Possibly the most difficult and exhausting aspect of being a mother of an autistic child is dealing with meltdowns. Sometimes every day. Definitely at the wrong moments. Chances are, these meltdowns have kept you at home during family holidays, away from the merriment. Walking in a mall, even when not very busy, could end up in an hour-long screaming fit with a sprinkle of aggression to make your day complete. Tips that could help are very much appreciated.
Autistic children are special, different, but never less than others. They are perfect in the eyes of their parents, with all the problems that they drag in the door with them. It matters not if the child is high-functioning Asperger’s or low-functioning ASD with Rhett’s Syndrome. The strange things that they do can be quite amusing, including when they claim to hear colours. None would ever replace their children, finding methods of preventing the disorder, such as through embryonic selection, utterly despicable.
Christmas is coming on a train full of other holidays as well, including Hanukkah, Pancha Ganapati, Kwanzaa and Yule. Between appropriate gifts and pictures at the mall, parents can be seeing either full blown meltdowns or utter excitement in the eyes of their children. If it is the latter, there are ways to deal with it.
A meltdown is not the same as a tantrum for the following reasons:
- Autistic children don’t look or care about another’s reactions during a meltdown, but tantrums are thrown with attention-seeking in mind.
- Meltdowns often also include-self harm while children in a tantrum take care not to get hurt.
- Meltdowns can occur anywhere and autistic children don’t want a social situation, while tantrums are done in public for optimal exposure/using the audience to their advantage.
- Meltdowns will wind down slowly on their own, but tantrums require a situation to be resolved.
- Meltdowns have the child feel out-of-control, while tantrums have the child feeling all-so-powerful.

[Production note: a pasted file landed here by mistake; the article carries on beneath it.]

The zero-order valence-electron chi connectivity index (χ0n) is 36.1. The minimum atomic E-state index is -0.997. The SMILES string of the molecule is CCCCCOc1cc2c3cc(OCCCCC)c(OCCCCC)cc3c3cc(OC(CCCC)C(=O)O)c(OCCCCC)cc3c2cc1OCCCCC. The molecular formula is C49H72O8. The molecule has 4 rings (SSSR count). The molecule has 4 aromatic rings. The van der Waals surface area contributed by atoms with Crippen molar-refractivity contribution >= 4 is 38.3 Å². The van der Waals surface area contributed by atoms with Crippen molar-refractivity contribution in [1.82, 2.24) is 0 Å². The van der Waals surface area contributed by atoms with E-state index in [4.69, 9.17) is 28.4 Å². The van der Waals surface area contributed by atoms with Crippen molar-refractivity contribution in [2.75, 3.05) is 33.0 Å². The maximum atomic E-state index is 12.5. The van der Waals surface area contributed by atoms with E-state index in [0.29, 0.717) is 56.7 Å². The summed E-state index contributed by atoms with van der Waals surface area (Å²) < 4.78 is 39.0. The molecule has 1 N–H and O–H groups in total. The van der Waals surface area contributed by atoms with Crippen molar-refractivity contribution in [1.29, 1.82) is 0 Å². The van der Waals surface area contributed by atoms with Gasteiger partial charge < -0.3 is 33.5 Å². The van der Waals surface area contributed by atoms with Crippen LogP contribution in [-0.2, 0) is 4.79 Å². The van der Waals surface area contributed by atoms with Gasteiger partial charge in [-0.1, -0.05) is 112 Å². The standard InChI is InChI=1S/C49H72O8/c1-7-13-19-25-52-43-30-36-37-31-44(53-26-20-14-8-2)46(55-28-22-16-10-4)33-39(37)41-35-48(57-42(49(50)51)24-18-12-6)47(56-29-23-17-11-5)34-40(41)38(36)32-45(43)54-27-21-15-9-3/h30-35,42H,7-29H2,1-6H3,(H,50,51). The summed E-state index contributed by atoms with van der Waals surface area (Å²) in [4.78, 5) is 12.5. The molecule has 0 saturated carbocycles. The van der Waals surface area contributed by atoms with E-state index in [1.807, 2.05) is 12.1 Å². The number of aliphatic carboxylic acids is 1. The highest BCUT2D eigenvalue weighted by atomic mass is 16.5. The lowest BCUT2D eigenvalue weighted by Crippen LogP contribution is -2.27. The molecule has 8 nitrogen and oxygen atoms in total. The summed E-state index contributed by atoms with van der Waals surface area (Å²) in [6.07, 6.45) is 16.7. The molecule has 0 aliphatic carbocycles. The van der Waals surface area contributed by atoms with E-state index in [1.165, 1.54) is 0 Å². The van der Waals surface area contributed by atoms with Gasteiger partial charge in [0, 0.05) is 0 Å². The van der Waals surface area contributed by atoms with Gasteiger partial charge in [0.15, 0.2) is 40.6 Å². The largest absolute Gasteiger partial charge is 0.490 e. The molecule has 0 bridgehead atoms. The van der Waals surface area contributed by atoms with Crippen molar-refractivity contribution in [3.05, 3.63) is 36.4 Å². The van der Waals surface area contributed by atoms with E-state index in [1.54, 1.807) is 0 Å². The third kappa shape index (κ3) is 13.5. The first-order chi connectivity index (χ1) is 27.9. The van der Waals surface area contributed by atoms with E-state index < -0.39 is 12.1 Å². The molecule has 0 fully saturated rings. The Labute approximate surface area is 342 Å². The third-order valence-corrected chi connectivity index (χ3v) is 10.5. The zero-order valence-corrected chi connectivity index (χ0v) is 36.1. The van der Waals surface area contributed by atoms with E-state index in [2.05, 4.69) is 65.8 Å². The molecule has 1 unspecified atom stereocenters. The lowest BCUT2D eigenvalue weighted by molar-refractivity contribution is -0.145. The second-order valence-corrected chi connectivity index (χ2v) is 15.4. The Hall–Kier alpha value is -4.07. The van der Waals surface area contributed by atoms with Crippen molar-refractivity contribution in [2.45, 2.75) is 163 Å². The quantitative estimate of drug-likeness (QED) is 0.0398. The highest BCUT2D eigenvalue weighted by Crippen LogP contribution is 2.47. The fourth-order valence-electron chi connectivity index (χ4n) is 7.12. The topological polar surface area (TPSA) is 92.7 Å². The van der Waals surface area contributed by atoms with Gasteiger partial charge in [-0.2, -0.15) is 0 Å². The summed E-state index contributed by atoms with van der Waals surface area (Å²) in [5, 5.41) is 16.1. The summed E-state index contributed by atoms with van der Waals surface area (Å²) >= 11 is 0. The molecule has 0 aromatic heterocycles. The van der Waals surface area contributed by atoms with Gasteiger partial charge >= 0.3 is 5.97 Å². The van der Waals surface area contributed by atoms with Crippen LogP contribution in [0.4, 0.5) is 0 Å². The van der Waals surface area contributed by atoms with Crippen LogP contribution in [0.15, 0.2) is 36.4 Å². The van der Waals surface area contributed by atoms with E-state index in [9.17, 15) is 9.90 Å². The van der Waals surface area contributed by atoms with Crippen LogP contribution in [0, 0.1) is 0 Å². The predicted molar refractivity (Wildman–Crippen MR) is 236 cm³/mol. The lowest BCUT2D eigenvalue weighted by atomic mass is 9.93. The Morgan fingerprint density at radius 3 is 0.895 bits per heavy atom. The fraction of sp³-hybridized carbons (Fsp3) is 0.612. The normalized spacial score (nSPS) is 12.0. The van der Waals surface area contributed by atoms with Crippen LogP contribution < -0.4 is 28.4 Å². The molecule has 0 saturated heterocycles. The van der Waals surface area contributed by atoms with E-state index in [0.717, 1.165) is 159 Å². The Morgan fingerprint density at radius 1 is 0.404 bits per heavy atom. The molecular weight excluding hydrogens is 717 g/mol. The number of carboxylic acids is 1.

- Meltdowns will continue even after being given what was denied in the first place, but tantrums will end the moment their goal is achieved.
Often, it’s extremely hard for a stranger to distinguish between a meltdown and a temper tantrum, mistaking an autistic child’s behavior with terrible parenting. They will find themselves feeling obligated to give you advice that “should help” with your problem, but often leave you feeling even more frustrated with the situation. It is not easy, but the best thign to do is to smile, ignore those words and walk away. You will be doing everyone a world of good.
How to calm down a child having a meltdown
AutismFile has some rather useful tips:
- Take steps to prevent from the beginning by removing potential triggers
- Make a list of all the things that seem to affect a meltdown, researching as it occurs
- Use pressure with weighted blankets and massages
- Use a diversion that often makes your child happy, whether it’s silly faces, singing a funny son, etc.
- Keep yourself calm so as to allow for a safe spot to come back to
- Lavender and chamomile oils are great aromatherapy
- Positive verbal feedback and an accepting body language work wonders
- Noise-cancelling headphones can help reduce auditory stimuli and quicken the end of a meltdown
- Pop up a tent or create a small but cozy space for alone time with items of comfort for the child
- Ensure you provide a proper diet without foods that could potentially increase likelihood of meltdowns
Via : emaxhealth